Mr. Rigdon: In a lot of ways, coal prices are going up everywhere. And in fact, I just spoke about Asia where prices are very high. In China, thermal coals can be well over $100 a ton and metallurgical-grade coking coals can be twice that. Frankly speaking, this drives our business along with high oil and gas prices, even though our technology can handle these more expensive high-quality coals, so we don't target those coals at all. We target the lower-quality inexpensive coals where we are technology differentiated. So there is this big financial driver that exists today to get to the coals that are so cheap. In the past, there has been a technology barrier. We come in and remove that barrier.

TWST: In terms of technology development, how does Synthesis Energy stay on the leading edge to make sure it has got the best solution for the marketplace?

Mr. Rigdon: Gasification technologies of all different types that are used today generally were initiated many, many decades ago in various forms, including our technology. Our technology has been piloted over a number of years at GTI, and then further improved and updated at our commercial facility. Our near-term view of keeping the technology up to date is to focus on commercializing it and getting plants on the ground. When it comes to process industry technologies, there is nothing more powerful than building projects, and there is no better learning that comes than that from operating the plant. In addition, there are important innovations that come through the day-to-day operations and refinement and optimizing that comes with operating projects. We've done that in our first joint venture. We innovated our operating plant in a number of ways, but most notably, we made it more efficient, and we have new patents processing as a result of that.

Secondly, we maintain and value our relationship with GTI in Chicago. They have a fantastic facility for advanced R&D, and as we are ready to move forward, perhaps make what we would call next-generation updates to our technology, it's likely that we would partner with folks like GTI to assist us with that, and we are very fortunate that we have access to GTI and that they maintain active pilot units and facilities there to do that sort of testing. Frankly speaking, if you look into the gasification industry, most of the gasification technologies that are commercialized today no longer have access to active pilot units and research facilities. Most of these technologies came up in the 1960s and 1970s and even in the 1980s, and were used, and then, were later abandoned. So we are very fortunate to have access to advanced R&D at GTI when we need it.

TWST: What is the biggest obstacle for Synthesis Energy right now that may possibly stand in the way of the company achieving its strategic goals? And how do you and your team plan to deal with that obstacle?

Mr. Rigdon: I suppose from the strategic level, one of the key things that enables our strategy is upward pressure on oil and gas prices. We provide a competitive option to oil as well as gas-derived products through our clean coal technology. And to the extent that those two key energy sources have sustained higher price profiles, then new alternative energy technologies will continue to go forward and be commercialized. We would typically need a sustained oil price environment in the $50 or $60 a barrel or greater range, which we have had recently, but volatility in the oil price sometimes introduces uncertainty.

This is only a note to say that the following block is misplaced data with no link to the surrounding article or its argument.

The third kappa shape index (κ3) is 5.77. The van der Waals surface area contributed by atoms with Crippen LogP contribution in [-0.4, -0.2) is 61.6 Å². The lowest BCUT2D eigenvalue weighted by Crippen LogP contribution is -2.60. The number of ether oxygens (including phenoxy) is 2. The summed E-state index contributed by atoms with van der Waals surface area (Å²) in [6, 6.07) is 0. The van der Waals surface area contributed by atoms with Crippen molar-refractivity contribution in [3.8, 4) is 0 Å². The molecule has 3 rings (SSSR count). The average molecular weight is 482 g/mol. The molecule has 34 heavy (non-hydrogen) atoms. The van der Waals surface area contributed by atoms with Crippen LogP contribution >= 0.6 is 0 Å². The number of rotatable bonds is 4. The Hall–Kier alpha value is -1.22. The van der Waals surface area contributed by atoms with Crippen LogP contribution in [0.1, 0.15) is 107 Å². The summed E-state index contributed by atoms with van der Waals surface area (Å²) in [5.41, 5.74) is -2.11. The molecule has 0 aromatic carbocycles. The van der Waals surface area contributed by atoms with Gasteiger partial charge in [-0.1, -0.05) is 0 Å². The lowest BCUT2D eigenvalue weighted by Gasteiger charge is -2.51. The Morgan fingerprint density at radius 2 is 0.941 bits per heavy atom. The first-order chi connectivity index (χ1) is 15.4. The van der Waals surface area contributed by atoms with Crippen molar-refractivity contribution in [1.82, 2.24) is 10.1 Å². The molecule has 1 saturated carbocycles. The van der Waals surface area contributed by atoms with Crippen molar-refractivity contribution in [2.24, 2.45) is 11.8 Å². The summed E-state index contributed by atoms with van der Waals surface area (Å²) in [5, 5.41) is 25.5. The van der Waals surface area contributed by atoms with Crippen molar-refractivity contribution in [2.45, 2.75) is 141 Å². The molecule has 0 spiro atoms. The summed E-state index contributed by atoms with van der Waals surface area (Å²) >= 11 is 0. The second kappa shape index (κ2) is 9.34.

We certainly have a high natural gas price environment in Asia, but not necessarily in the U.S., particularly with the new fracking technologies that have increased production. Lower gas prices in the U.S. impact competitiveness with products that are normally derived from or compete with natural gas. For example, an SNG project in the U.S. today probably would not make a lot of sense, because natural gas prices are low. However, a motor fuels project in the U.S. today might be very attractive, especially with our technology utilizing very low-grade coals.

Also, I believe the regulatory framework of the different regions that we are working in need to remain amenable to clean coal technologies. I believe in China and Asia, the regulatory framework is amenable for us to get these projects approved.

And then the next big challenge, of course, is that these are capital-intensive projects. We do believe capital will form around our projects due to the robust economics that can be generated from low-cost coals. Also our plan is to work with large, well-capitalized strategic partners that are motivated to build these types of projects with our technology so that capital will form and debt can be raised as well to get these projects financed.

TWST: Do you believe the investment community has a good understanding of Synthesis Energy's business? And, is there anything about the company you would like investors to know about or have a clear understanding of?

Mr. Rigdon: I think we are doing a better job now of getting out and explaining our value proposition to the investment community. Our story can seem complex at times, and part of the reason is that gasification is such a multi-faceted technology in that it enables so many different types of products in both the energy and chemicals space. This alone can be a little bit confusing.

We get looked at like a technology business, providing technology licenses and equipment, and then some other investors see us as equity project owners investing in projects to make products like chemicals and energy and so forth. And then we've added in the middle of last year, our SRS joint venture business, which is moving into ownership positions of low-quality coal. I think now we are in a very good position to really tie all these very important value creative aspects of our business together to paint a clearer picture for the investment community of what SES is doing and our value proposition.

We are growing SES into a clean coal-based energy company that will have ownership positions in low-quality coal resources and projects that convert those coal resources into a variety of energy and chemical products, and we provide technology and equipment along the way that enables us to realize the value of low-quality coal's potential. We are progressing a variety of opportunities today toward definitive agreements ,and when we are in a position to announce these, I think this will provide more clarity to the investment community as well as create confidence in our strategy.

TWST: Thank you. (MES)

Robert W. Rigdon

President & CEO

Synthesis Energy Systems, Inc. (SYMX)
Three Riverway

Suite 300

Houston, TX 77056

(713) 579-0600

(713) 579-0610 - FAX